Scientists gain insight into a species’ biology and ecology from studying spatial distribution of individuals.
- Differentiate among the ways in which species distribute themselves in space
- Dispersion or distribution patterns show the spatial relationship between members of a population within a habitat.
- Individuals of a population can be distributed in one of three basic patterns: uniform, random, or clumped.
- In a uniform distribution, individuals are equally spaced apart, as seen in negative allelopathy where chemicals kill off plants surrounding sages.
- In a random distribution, individuals are spaced at unpredictable distances from each other, as seen among plants that have wind-dispersed seeds.
- In a clumped distribution, individuals are grouped together, as seen among elephants at a watering hole.
- dispersion pattern: the spatial relationship between members of a population within a habitat, often characteristic of a particular species
- allelopathy: the release by a plant of a toxin to suppress growth of nearby competing plants, often resulting in a uniform dispersion pattern
- habitat heterogeneity: variation in physical environmental features within an area, such as topography, soil chemistry, temperature, moisture, and biological factors
Density and size are useful measures for characterizing populations. Scientists gain additional insight into a species’ biology and ecology from studying how individuals are spatially distributed. Dispersion or distribution patterns show the spatial relationship between members of a population within a habitat. Patterns are often characteristic of a particular species; they depend on local environmental conditions and the species’ growth characteristics (as for plants) or behavior (as for animals).
Individuals of a population can be distributed in one of three basic patterns: they can be more or less equally spaced apart (uniform dispersion), dispersed randomly with no predictable pattern (random dispersion), or clustered in groups (clumped dispersion).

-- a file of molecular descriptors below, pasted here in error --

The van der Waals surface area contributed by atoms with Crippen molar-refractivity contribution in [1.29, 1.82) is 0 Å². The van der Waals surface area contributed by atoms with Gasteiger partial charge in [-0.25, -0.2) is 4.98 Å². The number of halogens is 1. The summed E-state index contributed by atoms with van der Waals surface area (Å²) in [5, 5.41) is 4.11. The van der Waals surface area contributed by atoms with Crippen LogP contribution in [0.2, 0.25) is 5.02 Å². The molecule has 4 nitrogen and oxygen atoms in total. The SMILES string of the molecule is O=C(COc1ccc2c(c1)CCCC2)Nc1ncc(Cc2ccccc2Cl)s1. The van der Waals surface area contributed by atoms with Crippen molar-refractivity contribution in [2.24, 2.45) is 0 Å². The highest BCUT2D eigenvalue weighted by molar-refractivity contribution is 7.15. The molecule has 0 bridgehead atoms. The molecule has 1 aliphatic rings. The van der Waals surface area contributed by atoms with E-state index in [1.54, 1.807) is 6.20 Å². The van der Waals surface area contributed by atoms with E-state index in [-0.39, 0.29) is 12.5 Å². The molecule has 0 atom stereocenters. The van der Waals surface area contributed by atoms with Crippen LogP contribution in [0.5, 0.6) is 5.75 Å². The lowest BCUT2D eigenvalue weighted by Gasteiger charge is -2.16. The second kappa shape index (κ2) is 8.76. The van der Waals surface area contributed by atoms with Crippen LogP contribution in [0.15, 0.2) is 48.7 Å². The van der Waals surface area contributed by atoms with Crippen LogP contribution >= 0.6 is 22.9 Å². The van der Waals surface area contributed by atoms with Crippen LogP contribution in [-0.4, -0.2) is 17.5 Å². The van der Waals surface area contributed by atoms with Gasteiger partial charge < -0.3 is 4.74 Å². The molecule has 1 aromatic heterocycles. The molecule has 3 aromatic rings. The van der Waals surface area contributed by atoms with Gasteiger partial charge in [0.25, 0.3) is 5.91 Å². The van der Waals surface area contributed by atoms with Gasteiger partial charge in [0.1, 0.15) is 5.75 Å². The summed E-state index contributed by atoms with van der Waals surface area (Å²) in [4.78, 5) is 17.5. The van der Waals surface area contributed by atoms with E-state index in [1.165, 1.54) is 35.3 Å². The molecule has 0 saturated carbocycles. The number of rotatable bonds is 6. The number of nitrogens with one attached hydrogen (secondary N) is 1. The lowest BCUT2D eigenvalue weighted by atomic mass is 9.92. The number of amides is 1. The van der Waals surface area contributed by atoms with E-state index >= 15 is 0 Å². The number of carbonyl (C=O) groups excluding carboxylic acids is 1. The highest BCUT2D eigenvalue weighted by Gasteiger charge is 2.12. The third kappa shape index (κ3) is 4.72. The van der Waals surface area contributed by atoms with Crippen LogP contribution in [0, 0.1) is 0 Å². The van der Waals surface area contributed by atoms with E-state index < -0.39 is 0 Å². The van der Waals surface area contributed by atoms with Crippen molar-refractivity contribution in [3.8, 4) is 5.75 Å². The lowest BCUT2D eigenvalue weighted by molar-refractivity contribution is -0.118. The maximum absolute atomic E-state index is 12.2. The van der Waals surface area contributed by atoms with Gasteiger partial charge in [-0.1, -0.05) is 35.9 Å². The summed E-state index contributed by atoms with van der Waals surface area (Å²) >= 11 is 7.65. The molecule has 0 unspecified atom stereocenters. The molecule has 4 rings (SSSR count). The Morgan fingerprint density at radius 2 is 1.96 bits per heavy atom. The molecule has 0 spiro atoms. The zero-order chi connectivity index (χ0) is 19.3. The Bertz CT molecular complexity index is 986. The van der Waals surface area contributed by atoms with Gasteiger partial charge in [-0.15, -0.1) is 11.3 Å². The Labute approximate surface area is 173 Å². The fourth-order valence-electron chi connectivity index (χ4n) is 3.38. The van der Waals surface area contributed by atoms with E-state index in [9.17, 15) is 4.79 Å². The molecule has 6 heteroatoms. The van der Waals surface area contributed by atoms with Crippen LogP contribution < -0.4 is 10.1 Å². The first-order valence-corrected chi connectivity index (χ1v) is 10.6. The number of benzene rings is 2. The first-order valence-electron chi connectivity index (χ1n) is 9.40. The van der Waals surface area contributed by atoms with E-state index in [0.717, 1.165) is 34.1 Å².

Uniform dispersion is observed in plant species that inhibit the growth of nearby individuals. For example, the sage plant, Salvia leucophylla, secretes toxins, a phenomenon called negative allelopathy. The chemicals kill off surrounding plants in a circle around the individual sage plants, leading to a uniform distance between each plant. Animals that maintain defined territories, such as nesting penguins, also exhibit uniform dispersion.
Random dispersion occurs with dandelion and other plants that have wind-dispersed seeds that germinate wherever they happen to fall in a favorable environment. Clumped dispersion is seen in plants that drop their seeds straight to the ground, such as oak trees, or animals that live in groups, such as schools of fish or herds of elephants. Clumped dispersions may also result from habitat heterogeneity. If favorable conditions are localized, organisms will tend to clump around those, such as lions around a watering hole.
In this way, the dispersion pattern of the individuals within a population provides more information about how they interact with each other and their environment than does a simple density measurement. Just as lower density species might have more difficulty finding a mate, solitary species with a random distribution might have a similar difficulty when compared to social species clumped together in groups.